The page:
“Our work will offer options, solution and a time-sensitive plan for this problem,” he said. “Our team is into an in-depth analysis of measurement in environment science; hopefully we will complete the work shortly.”

So, what causes Kanpur’s bad air?

The problem has to do more with internal factors than external ones such as stubble burning.

“Every winter, Kanpur experiences severe AQI ,” said Sharma. The annual average of Kanpur’s AQI, according to a CPCB report in 2017, was 173 micrograms per cubic metre. In reality, this measure could be 230-250, experts said.

The ongoing study at IIT Kanpur about the biggest contributors to the city’s bad air lists the high density of population per sq km (at 6,900, still lower than Delhi at 11,320 per square kilometre and Mumbai’s 20,634 per sq km, based on the 2011 Census and HT calculations), the fact that the main industrial areas are within the city limits; meteorological factors; high traffic congestion (Kanpur has 1.7 million vehicles but only 265 km of arterial roads and 2,890 km of interconnecting roads and lanes, according to the transport office); and inadequate garbage management.

“It is not chimneys alone but beyond that; more so, the industries use a great deal of coal, which is the biggest pollutant. The city has moved to CNG vehicles, yet more is to be done,” said IIT Kanpur’s Sharma.

Weather conditions aren’t kind to Kanpur. The wind usually blows in such a way that it brings pollutants from adjoining areas. According to Sharma, the wind mainly blows from north-west to east. “It makes the (air quality) problem regional more than city centric and needs work on a large scale.”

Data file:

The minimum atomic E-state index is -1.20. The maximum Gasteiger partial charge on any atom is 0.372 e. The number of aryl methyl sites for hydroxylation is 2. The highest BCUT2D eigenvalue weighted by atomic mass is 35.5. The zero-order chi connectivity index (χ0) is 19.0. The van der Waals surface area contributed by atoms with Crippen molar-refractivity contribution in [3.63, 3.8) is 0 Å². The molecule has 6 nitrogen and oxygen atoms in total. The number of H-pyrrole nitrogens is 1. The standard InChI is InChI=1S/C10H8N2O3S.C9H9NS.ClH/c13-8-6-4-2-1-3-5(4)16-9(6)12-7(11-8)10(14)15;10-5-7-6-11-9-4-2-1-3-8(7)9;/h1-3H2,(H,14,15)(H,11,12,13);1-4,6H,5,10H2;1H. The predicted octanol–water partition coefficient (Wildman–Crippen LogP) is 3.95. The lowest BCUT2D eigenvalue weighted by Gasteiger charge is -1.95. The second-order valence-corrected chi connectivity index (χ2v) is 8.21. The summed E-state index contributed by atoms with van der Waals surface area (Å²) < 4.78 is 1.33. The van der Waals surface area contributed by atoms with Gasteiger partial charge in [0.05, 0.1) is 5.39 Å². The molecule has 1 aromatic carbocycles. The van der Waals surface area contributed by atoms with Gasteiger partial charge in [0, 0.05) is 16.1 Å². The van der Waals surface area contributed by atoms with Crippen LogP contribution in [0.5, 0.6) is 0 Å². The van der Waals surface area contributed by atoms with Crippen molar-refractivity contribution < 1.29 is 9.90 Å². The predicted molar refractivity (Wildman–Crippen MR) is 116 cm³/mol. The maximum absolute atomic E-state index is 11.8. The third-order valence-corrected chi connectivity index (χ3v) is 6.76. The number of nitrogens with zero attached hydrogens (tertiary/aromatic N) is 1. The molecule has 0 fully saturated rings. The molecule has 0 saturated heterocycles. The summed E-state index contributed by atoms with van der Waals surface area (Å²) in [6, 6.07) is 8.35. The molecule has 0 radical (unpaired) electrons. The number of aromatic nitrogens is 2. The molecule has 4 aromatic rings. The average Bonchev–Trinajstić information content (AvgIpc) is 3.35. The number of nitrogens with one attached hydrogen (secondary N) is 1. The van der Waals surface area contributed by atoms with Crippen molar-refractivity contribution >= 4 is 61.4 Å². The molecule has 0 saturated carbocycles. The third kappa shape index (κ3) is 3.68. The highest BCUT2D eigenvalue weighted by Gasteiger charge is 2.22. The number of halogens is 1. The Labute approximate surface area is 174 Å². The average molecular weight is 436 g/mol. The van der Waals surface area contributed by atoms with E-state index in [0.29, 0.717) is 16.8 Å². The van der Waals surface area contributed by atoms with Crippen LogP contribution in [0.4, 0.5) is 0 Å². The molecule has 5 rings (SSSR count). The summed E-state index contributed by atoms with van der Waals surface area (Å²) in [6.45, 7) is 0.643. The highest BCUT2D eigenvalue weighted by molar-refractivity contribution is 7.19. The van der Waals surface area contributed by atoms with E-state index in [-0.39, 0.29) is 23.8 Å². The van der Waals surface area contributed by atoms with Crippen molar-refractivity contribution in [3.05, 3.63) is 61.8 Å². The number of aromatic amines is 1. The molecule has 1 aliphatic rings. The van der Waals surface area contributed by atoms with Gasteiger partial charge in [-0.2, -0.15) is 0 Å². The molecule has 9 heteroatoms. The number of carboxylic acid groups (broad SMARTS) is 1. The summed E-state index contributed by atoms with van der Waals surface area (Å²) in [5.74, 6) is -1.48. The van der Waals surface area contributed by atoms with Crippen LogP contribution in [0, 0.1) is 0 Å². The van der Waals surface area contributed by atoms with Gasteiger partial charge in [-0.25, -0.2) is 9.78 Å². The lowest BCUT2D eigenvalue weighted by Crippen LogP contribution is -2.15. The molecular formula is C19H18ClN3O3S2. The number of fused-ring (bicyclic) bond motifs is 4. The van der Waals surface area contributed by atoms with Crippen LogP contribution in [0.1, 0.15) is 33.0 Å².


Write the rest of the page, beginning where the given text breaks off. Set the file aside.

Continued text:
The high level of humidity in the region also contributes to the formation of secondary aerosols, which remain locked over the region.

The IIT study has also found that the time spent on traversing even distances as short as 1km is very high. A central government report of 2015 says Kanpur is among the top five slowest cities in terms of traffic speed, with an average speed of 17 kmph. Trains passing through the city constitute another big source of traffic congestion -- because of the crossings -- especially along the GT Road, creating a cascading impact. On average, 398 trains pass through the city every day.

The issue is exacerbated by bad and unpaved roads that hinder connections to national highways such NH2 and GT Road that too pass through the city. The National Highways Authority of India (NHAI) estimates 80,000 trucks pass through Kanpur each day, excluding those traversing the Kanpur-Hamirpur highway. “Trucks having no business in the city have to pass through the city as there is no other way,” says Sharma.

Finally, the burning of solid waste is fairly common in Kanpur in the absence of any proper solid waste management plan. Kanpur generates 1,350 metric tonnes of waste and only 1,100 metric tonnes is disposed. The rest keeps accumulating in whole sale markets of grain, vegetable, fruits and in industrial area. When it reaches unmanageable quantities, it is simply burnt.